Astrix & Oblix: Operation Cleopatra

on December 31, 2004 by Wade Major
Despite shattering nearly every imaginable French box-office record in the books (just one year after "Titanic," to boot) the French megahit "Astérix & Obélix Versus Caesar" was not officially acquired for American distribution until after the release of its 2001 sequel, "Astérix & Obélix: Operation Cleopatra." Because U.S. distributor Miramax deems the sequel more suitable to American tastes, the rumored strategy at this point is to release the two films in reverse order, a gamble that may pay off despite the fact that the sequel is, by most measures, the less imaginative and entertaining of the two.

To those who aren't familiar with the famed Astérix comic book series, there are certain disadvantages to seeing the sequel first. Whereas the original film took great pains to adequately introduce Gallic heroes Astérix (Christian Clavier) and Obélix (Gérard Depardieu), and to establish the Roman era milieu in which they lived, the sequel wastes no time in getting its antics underway, making it potentially difficult for newcomers to orient themselves to the particulars of magic potions, druids and historical puns. By the half-hour mark, though, nearly everyone should have begun piecing together the relevant particulars, even if the broader details don't quite make perfect sense.

In this adventure Astérix and Obélix find themselves far from home, though still at odds with Julius Caesar (writer/director Alain Chabat). In a strictly mercenary action they wind up working for Cleopatra (Monica Bellucci) by way of an inept architect named Numérobis (Jamel Debbouze) who has been given the unenviable task of helping his queen win a virtually impossible bet with the Roman Emperor. He has precisely three months to build a temple in Caesar's honor that rivals anything built in Rome, or die. The only way of managing the feat is with the aid of the druid Panoramix, brewer of the famed potion to which Astérix and Obélix owe their mighty Roman-bashing strength. Seizing the opportunity to hang another victory over their old nemesis, Astérix, Obélix and Panoramix are only too happy to oblige. But Cleopatra has scorpions in her midst in the form of the scheming Amonbofis (Gérard Darmon) who will stop at nothing to see the project foiled.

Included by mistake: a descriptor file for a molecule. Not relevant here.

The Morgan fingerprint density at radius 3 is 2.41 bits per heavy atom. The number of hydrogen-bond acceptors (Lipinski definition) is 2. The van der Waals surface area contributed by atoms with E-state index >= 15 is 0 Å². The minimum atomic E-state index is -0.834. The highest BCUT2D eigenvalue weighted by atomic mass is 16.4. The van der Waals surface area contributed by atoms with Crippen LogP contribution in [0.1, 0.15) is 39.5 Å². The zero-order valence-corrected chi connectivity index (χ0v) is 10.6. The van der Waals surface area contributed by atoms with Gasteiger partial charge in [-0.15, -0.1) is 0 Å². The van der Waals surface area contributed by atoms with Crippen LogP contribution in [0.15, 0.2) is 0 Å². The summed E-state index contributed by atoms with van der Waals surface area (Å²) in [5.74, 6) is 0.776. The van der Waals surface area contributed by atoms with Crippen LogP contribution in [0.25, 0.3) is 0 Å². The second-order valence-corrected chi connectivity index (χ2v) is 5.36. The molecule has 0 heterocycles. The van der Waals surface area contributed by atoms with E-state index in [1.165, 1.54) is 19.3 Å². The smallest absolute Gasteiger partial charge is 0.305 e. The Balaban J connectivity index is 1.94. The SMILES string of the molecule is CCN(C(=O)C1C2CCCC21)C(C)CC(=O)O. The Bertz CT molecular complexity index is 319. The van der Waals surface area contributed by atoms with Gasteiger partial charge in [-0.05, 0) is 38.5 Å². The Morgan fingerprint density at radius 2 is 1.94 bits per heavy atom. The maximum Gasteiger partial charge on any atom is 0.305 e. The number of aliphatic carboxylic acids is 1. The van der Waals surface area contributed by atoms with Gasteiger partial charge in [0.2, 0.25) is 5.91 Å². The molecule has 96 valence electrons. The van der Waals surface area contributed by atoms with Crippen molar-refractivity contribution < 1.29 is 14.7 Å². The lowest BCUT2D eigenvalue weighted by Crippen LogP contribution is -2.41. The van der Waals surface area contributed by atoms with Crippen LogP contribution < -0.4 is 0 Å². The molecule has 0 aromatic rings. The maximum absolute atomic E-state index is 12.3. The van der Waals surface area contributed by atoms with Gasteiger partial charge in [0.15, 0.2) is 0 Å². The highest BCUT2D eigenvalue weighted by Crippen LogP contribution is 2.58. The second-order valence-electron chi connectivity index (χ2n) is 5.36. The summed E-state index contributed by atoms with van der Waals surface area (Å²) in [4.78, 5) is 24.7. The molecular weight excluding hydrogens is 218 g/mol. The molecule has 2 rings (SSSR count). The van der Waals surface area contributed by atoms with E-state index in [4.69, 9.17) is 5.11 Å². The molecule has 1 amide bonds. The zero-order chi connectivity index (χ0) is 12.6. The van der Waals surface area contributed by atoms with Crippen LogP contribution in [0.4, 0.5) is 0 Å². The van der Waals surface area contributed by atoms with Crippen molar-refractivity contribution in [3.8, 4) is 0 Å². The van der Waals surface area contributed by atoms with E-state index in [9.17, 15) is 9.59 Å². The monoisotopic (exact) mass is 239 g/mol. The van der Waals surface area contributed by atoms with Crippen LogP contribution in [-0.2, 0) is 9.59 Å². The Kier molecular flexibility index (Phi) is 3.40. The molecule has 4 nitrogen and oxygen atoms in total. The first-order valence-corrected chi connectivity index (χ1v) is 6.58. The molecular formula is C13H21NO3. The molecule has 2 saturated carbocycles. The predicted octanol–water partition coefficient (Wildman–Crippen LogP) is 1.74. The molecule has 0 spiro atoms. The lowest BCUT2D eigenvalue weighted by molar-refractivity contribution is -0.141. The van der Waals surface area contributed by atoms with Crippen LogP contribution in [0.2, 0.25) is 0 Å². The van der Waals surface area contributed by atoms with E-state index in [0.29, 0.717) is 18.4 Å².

Unlike Claude Zidi, who co-wrote and directed the first film, actor/writer/director Chabat treats the sequel with less reverence for the source material and greater attention to spectacle and commercial appeal. This approach undoubtedly contributed to the eventual Miramax acquisition and release decision, for "Mission Cleopatra" is big in a very Hollywood sense--the kind of overblown, effects-laden comedy which, for much of the world, is virtually synonymous with Hollywood. And though, as stated previously, it's not nearly as charming or imaginative as its predecessor (which also benefited from the casting of Roberto Benigni in a key supporting role), it can't be denied that "Mission Cleopatra" does a better job of wearing its budget on its sleeve.

Some adjustments have also been made with respect to certain character names so that the puns and double-meanings that work in French receive some English facsimile. "Panoramix," for instance, is translated as "Getafix," "Amonbofis" as "Artifis," and "Numérobis" as "Edifis." Though relatively minor, they are alternations that point to the film's consistent effort to make this "Astérix" more user-friendly for non-Francophones.

Ironically, the hiring of Chabat has resulted in one very substantial change that does not bode well for broader commercial appeal. Unlike the more visually-oriented Zidi, Chabat's sense of comedy relies heavily upon verbal gags, double-entendres and other traditional devices of French farce that either don't translate well in subtitles, or transpire too quickly for the subtitles to convey their meaning. There is still more than enough production value and broad, cross-cultural comedy to go around, but those who don't speak French should know that they're not getting the complete picture.

Once both films have been released, the inevitable debate will rage here, as in France, as to which is better. And here, as in France, the argument will be moot. Each will have its admirers, with purists embracing the original and others perhaps favoring the sequel. The only real question will be whether Americans will embrace them in sufficient numbers to convince Miramax to continue importing future installments in the series. Starring Christian Clavier, Gérard Depardieu, Monica Bellucci, Alain Chabat, Jamel Debbouze, Claude Rich, Gérard Darmon and Dieudonné. Directed and written by Alain Chabat. Produced by Claude Berri and Pierre Grunstein. A Miramax release. Comedy. French-language; subtitled. Not yet rated. Running time: 107 min

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